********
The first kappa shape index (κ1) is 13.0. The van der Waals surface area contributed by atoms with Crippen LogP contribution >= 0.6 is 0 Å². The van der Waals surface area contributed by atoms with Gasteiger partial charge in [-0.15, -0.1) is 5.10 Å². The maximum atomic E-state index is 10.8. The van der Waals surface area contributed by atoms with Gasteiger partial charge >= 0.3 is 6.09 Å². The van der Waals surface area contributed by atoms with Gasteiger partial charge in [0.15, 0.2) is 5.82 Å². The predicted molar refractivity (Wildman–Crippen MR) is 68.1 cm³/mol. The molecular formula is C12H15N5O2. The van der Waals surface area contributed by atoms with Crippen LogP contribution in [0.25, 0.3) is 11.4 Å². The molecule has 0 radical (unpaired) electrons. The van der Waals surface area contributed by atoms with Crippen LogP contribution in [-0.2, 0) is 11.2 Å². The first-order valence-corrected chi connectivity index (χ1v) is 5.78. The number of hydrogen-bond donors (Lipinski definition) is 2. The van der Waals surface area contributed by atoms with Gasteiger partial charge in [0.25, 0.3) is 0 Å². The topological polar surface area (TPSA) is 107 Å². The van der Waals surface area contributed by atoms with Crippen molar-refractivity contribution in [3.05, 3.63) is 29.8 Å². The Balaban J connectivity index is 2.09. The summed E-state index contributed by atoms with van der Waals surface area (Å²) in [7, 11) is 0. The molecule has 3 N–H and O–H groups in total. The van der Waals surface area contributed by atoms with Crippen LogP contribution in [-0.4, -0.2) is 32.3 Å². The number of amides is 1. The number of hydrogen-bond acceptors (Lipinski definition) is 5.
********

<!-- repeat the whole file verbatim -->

The first kappa shape index (κ1) is 13.0. The van der Waals surface area contributed by atoms with Crippen LogP contribution >= 0.6 is 0 Å². The van der Waals surface area contributed by atoms with Gasteiger partial charge in [-0.15, -0.1) is 5.10 Å². The maximum atomic E-state index is 10.8. The van der Waals surface area contributed by atoms with Gasteiger partial charge >= 0.3 is 6.09 Å². The van der Waals surface area contributed by atoms with Gasteiger partial charge in [0.15, 0.2) is 5.82 Å². The predicted molar refractivity (Wildman–Crippen MR) is 68.1 cm³/mol. The molecular formula is C12H15N5O2. The van der Waals surface area contributed by atoms with Crippen LogP contribution in [0.25, 0.3) is 11.4 Å². The molecule has 0 radical (unpaired) electrons. The van der Waals surface area contributed by atoms with Crippen LogP contribution in [-0.2, 0) is 11.2 Å². The first-order valence-corrected chi connectivity index (χ1v) is 5.78. The number of hydrogen-bond donors (Lipinski definition) is 2. The van der Waals surface area contributed by atoms with Gasteiger partial charge in [0.25, 0.3) is 0 Å². The topological polar surface area (TPSA) is 107 Å². The van der Waals surface area contributed by atoms with Crippen molar-refractivity contribution in [3.05, 3.63) is 29.8 Å². The Balaban J connectivity index is 2.09. The summed E-state index contributed by atoms with van der Waals surface area (Å²) in [7, 11) is 0. The molecule has 3 N–H and O–H groups in total. The van der Waals surface area contributed by atoms with Crippen LogP contribution in [-0.4, -0.2) is 32.3 Å². The number of amides is 1. The number of hydrogen-bond acceptors (Lipinski definition) is 5.